Thinking Different About This Rigged Game

040204-N-3122S-004 Davis-Monthan Air Force Base, Tucson, Ariz. (Feb.4, 2004) Ð An aerial image of the Aerospace Maintenance and Regeneration Center (AMARC) located on the Davis-Monthan Air Force Base in Tucson, Ariz. AMARC is responsible for the storage and maintaining of aircraft for future redeployment, parts, or proper disposal following retirement by the military. U.S. Navy photo by PhotographerÕs Mate 3rd Class Shannon R. Smith. (RELEASED)

“We should ask ourselves, our communities, and our government: if a business can’t pay a living wage, should it be a business? If it’s too expensive for businesses to provide healthcare for their workers, maybe we need to decouple it from employment? If childcare is a market failure, but we need childcare for the economy to work, how can the government build that infrastructure? If the pay you provide workers doesn’t allow them to live in the community, what needs to change? Collectively, we should be thinking of different funding models, different ownership scenarios, and different growth imperatives. Failure to do so is simply resigning ourselves to another round of this rigged game.”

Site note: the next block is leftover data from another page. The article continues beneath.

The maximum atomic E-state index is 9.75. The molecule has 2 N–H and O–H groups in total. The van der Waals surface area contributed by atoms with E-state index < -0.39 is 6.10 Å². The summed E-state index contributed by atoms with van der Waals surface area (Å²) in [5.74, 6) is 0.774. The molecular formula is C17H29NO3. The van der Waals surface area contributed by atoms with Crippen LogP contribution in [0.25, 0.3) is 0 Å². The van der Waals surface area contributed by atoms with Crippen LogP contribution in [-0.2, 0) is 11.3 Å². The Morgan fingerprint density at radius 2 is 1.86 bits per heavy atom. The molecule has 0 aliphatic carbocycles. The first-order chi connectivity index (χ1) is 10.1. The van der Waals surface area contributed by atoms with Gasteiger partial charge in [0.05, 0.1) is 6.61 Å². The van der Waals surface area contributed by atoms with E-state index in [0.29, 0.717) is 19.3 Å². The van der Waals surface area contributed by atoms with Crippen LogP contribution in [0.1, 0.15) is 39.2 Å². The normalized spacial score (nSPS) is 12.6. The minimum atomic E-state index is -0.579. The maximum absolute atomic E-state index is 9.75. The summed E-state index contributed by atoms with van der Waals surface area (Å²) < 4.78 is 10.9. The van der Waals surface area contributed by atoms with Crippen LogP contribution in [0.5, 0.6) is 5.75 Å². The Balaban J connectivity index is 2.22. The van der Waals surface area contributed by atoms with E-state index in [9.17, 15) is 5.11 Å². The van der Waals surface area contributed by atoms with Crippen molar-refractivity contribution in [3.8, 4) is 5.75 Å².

-Anne Helen Peterson, “The ‘Capitalism is Broken’ Economy.” annehelen.substack.com. April 21, 2021.

Might be prudent to also ask about the entire lifecycle of what we are doing. Does the above look normal to you?

Geriatric and/or Managerial Socialism

“Letting firms fail, and share prices fall to their market level, also provides younger generations with the same opportunities that we, Gen X and boomers, were given: a chance to buy Amazon at 50x (vs. 100x) earnings and Brooklyn real estate at $300 (vs. $1,000) per square foot. Just as we pretend our service men and women are heroes, and then treat them like chumps, CNBC advertisers and Peter Navarro want to pretend they give a sh[i]t about younger generations so they can protect the wealth of old people and management/advertisers. Enough already.”